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McGraw-Hill/Irwin Copyright © 2008 by The McGraw-Hill Companies, Inc. All rights reserved. Chapter 15 Marketing Cost and Profitability Analysis Profit.

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Presentation on theme: "McGraw-Hill/Irwin Copyright © 2008 by The McGraw-Hill Companies, Inc. All rights reserved. Chapter 15 Marketing Cost and Profitability Analysis Profit."— Presentation transcript:

1 McGraw-Hill/Irwin Copyright © 2008 by The McGraw-Hill Companies, Inc. All rights reserved. Chapter 15 Marketing Cost and Profitability Analysis Profit in business comes from repeat customers, customers that boast about your project or service, and that bring friends with them. W. Edwards Deming

2 15-2 A Comparison of Marketing Cost Analysis and Production Cost Accounting (Fig. 15-1) Relatively easy to measure Difficult to measure Cost is a function of volume C=f(V) Volume is a function of cost V=f( C ) Cost-volume relationship More precise Less exact Machines and closely supervised workers Salespeople in the field Source of cost incurred Relatively simple More complex Unit of product Marketing unit: territory, customer group, order size, as well as product Bases for computing costs Production Cost Accounting Marketing Cost Analysis Comparison Factors

3 15-3 Income and Expense Statement, 2006, Colorado Ski Company ($000) (Fig. 15-2)

4 15-4 Expense Distribution Sheet, Colorado Ski Company, 2006 (Fig. 15-3) (showing allocation of ledger expense items to activity categories)

5 15-5 Allocation of Activity Costs to Sales Regions, Colo. Ski Co (Fig. 15-4) ActivityPersonal SellingAdvertising Warehousing & Shipping Order ProcessingAdministration Allocation Scheme Allocation basis Direct expense to each region Number of pages of advertising Number of orders shipped Number of invoice lines Equally among regions Total activity cost $3,847,000$1,220,000$480,000$240,000$513,000 Number of allocation units –61 pages9,600 orders120,000 lines3 regions Cost per allocation unit – $20,000 per page $50 per order$2 per line $171,000 per region RegionAllocation of Costs Eastern units –21 pages3,800 orders39,500 lines1 cost $1,070,000$420,000$190,000$79,000$171,000 Midwest units –11 pages2,500 orders28,000 lines1 cost $747,000 $125,000$56,000$171,000 Western units –29 pages3,300 orders52,500 lines1 Cost $2,030,000 $165,000$105,000$171,000

6 15-6 Income and Expense Statement, by Sales Region, Col Ski Co ($000) (Fig. 15-5)

7 15-7 Methods Used to Allocate Indirect Costs (Fig. 15-6) MethodEvaluation Divide cost equally among territories or whatever market segments are being analyzed. Easy to do, but inaccurate and usually unfair to some market segments. Allocate costs in proportion to sales volume obtained from each territory (or product or customer group). Underlying philosophy: apply cost burden where it can best be borne. That is, charge a high-volume market segment with a large share of the indirect cost. This method is simple and easy to do, but may be very inaccurate. Tells very little about a segment’ Allocate indirect costs in same proportion as the total direct costs. Thus if product A accounted for 25 percent of the total direct costs, then A would also be charged with 25 percent of theindirect expenses. Again, easy to do but can be inaccurate and misleading. Falsely assumes a close relationship between direct and indirect expenses.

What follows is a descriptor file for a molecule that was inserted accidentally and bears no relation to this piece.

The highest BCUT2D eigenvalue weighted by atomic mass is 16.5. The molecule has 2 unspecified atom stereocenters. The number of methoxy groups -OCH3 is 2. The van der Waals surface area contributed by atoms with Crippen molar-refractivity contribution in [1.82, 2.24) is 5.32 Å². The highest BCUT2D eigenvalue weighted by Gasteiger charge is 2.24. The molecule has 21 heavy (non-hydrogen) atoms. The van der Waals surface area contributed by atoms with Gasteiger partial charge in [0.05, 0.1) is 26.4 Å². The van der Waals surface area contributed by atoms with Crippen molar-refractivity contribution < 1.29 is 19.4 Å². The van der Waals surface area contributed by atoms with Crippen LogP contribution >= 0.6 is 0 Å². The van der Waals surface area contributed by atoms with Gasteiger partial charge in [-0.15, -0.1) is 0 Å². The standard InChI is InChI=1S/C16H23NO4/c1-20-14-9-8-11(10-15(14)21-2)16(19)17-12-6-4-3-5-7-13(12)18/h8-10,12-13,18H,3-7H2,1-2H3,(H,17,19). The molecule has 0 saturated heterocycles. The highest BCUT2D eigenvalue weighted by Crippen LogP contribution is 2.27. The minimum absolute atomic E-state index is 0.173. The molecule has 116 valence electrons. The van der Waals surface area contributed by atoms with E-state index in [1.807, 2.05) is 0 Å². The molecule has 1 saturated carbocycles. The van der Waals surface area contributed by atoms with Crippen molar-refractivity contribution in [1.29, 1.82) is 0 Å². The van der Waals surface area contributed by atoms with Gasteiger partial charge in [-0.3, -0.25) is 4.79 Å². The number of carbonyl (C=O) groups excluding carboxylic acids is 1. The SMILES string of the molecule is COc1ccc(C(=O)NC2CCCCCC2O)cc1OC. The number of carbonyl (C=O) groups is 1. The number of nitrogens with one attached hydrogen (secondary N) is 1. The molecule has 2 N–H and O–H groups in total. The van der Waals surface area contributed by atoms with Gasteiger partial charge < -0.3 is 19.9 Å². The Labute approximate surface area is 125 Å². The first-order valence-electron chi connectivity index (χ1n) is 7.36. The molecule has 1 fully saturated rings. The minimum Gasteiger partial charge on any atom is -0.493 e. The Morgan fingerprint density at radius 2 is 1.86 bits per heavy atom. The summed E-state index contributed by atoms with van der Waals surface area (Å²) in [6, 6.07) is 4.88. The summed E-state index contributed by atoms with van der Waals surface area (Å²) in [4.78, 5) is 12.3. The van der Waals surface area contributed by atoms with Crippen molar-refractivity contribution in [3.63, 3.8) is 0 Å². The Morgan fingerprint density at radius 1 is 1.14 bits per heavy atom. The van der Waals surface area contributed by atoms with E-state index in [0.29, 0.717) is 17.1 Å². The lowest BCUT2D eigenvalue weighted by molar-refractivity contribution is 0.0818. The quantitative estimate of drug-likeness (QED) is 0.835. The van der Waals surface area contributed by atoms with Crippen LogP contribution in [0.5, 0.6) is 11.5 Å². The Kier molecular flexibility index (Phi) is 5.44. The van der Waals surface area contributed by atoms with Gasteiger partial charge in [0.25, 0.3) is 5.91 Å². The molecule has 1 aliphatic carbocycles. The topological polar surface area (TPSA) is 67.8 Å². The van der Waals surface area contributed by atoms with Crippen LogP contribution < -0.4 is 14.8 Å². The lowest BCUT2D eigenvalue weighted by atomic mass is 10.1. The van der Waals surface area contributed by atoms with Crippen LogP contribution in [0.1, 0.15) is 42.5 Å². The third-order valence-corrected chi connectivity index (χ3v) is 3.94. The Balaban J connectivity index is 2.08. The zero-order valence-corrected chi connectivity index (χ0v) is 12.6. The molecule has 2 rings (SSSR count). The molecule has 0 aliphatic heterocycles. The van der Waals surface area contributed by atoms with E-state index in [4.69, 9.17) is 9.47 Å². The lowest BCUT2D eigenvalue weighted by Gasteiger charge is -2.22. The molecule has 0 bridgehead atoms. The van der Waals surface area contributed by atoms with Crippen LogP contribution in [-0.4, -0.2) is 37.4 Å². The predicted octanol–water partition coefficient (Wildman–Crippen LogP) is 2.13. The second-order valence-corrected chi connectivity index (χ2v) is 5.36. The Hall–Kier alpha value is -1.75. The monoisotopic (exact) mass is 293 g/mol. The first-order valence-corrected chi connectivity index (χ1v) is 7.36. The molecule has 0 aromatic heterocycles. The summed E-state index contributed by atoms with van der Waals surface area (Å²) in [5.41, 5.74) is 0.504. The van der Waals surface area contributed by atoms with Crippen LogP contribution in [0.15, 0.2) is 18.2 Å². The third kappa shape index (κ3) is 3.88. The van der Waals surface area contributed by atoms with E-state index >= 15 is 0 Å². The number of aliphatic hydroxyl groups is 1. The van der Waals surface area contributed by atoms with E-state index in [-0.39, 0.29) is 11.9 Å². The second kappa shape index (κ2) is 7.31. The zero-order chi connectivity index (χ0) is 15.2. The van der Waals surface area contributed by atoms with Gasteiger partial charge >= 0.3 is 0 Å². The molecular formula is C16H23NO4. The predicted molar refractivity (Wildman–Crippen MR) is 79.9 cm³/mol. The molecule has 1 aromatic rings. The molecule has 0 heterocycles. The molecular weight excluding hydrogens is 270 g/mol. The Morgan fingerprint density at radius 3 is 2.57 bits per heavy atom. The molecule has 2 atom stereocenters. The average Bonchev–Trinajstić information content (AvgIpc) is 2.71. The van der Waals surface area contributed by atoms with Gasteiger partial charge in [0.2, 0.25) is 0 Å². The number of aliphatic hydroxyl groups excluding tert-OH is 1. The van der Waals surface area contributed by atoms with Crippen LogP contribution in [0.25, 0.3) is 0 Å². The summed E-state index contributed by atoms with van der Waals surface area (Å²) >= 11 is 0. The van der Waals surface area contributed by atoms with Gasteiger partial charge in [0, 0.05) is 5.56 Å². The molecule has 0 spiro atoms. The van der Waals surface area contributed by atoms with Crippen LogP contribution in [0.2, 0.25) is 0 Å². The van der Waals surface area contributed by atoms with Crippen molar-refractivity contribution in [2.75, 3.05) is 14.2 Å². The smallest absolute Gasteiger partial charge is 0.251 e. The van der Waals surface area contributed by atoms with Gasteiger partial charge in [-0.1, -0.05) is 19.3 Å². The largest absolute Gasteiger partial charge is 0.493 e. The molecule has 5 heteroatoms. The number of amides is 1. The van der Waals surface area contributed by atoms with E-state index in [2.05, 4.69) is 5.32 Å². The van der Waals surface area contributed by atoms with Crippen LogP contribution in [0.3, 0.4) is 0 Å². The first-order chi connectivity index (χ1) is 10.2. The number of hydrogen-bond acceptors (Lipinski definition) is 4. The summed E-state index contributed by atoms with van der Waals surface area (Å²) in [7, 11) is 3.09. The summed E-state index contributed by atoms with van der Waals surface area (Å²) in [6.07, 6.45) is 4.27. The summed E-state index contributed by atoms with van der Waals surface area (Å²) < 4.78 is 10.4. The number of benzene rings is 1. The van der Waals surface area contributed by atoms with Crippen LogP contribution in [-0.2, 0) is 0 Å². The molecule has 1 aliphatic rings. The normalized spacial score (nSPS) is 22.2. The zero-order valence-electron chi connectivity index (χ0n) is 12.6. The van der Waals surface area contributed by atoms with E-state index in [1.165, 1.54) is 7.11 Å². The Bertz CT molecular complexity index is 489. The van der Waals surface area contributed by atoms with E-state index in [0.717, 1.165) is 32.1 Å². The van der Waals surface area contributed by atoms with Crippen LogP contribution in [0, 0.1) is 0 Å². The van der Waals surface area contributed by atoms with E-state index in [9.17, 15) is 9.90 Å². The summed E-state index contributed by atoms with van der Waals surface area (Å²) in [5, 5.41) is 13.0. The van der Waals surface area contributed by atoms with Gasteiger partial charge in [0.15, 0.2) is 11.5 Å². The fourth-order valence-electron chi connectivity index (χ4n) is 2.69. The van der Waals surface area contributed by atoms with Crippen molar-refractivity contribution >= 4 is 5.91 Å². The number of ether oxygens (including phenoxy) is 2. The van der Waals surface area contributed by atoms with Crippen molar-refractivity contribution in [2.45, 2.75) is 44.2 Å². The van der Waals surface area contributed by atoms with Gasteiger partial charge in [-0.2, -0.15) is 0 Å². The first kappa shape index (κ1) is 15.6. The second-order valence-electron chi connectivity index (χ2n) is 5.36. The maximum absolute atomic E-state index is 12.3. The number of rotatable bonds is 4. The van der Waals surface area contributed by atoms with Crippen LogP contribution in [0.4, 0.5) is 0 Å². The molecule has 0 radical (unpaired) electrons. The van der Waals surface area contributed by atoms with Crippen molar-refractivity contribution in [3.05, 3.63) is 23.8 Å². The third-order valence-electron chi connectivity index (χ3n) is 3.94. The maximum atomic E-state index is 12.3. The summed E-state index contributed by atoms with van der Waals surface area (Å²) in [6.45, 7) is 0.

8 15-8 Contribution-Margin vs. Full-Cost Contribution-Margin Method Sales volume -Cost of goods sold Gross margin -Direct expenses Contribution margin* * The amount available to cover overhead expenses plus a profit. Full-Cost Method Sales volume -Cost of goods sold Gross margin -Direct expenses -Indirect expenses Net profit

9 15-9 Income and Expense Statement by Sales Region, Colo. Ski Co. 2006, in $000, Using Contribution-Margin Approach (Fig. 15-7)

10 15-10 Fig Ways to Increase Order Size and Reduce Small Order Marketing Costs Ed ucate customers who buy from several different suppliers. Stress the advantages of purchasing from one supplier. For customers who purchase large total quantities in frequent small orders, stress the advantages of ordering once a month instead of once a week. Point out that the buyer eliminates all handling, billing, and accounting expenses connected with three of the four orders. Note further that the buyer writes only one check and one purchase order. In addition, stress that there will be only one bill to process and one shipment to put into inventory instead of three or four. Educate the sales force as well as customers. In fact, it may be necessary to change the compensation plan to discourage acceptance of smaller orders. Substitute direct mail or telephone selling for sales calls or unprofitable or small-order accounts; or continue to call on these accounts, but less frequently. Shift an account to a wholesaler or some other type of middleman rather than dealing directly, even by mail or telephone. Drop a mass-distribution policy and adopt a selective one. This new policy may actually increase sales because sales reps can spend more time with profitable accounts. Establish a minimum-order size. Establish a minimum charge or a service charge to combat small orders

11 15-11 Return on Assets Managed (ROAM) Sales$ 10,000,000 Cost of goods sold 7,000,000 Gross margin 3,000,000 Salaries 150,000 Commission 850,000 Travel 150,000 District office expense 400,000 Total direct expenses 150,000 Contribution margin $ 1,450,000 Accounts receivable 2,200,000 Inventories 2,000,000 Total assets $ 4,200,000 Contribution margin Sales volume 1,450,000 10,000,000 Asset turnover = = Sales volume Accounts receivable + Inventories Profit on sales % = = x 100 $10,000,000 $ 4,200,000 = 14.5% ROAM = Profit on sales % x Asset turnover 1,450,000 10,000,000 = x 10,000,000 4,200,000 = 14.5% x 2.38 = 34.5% = 2.38


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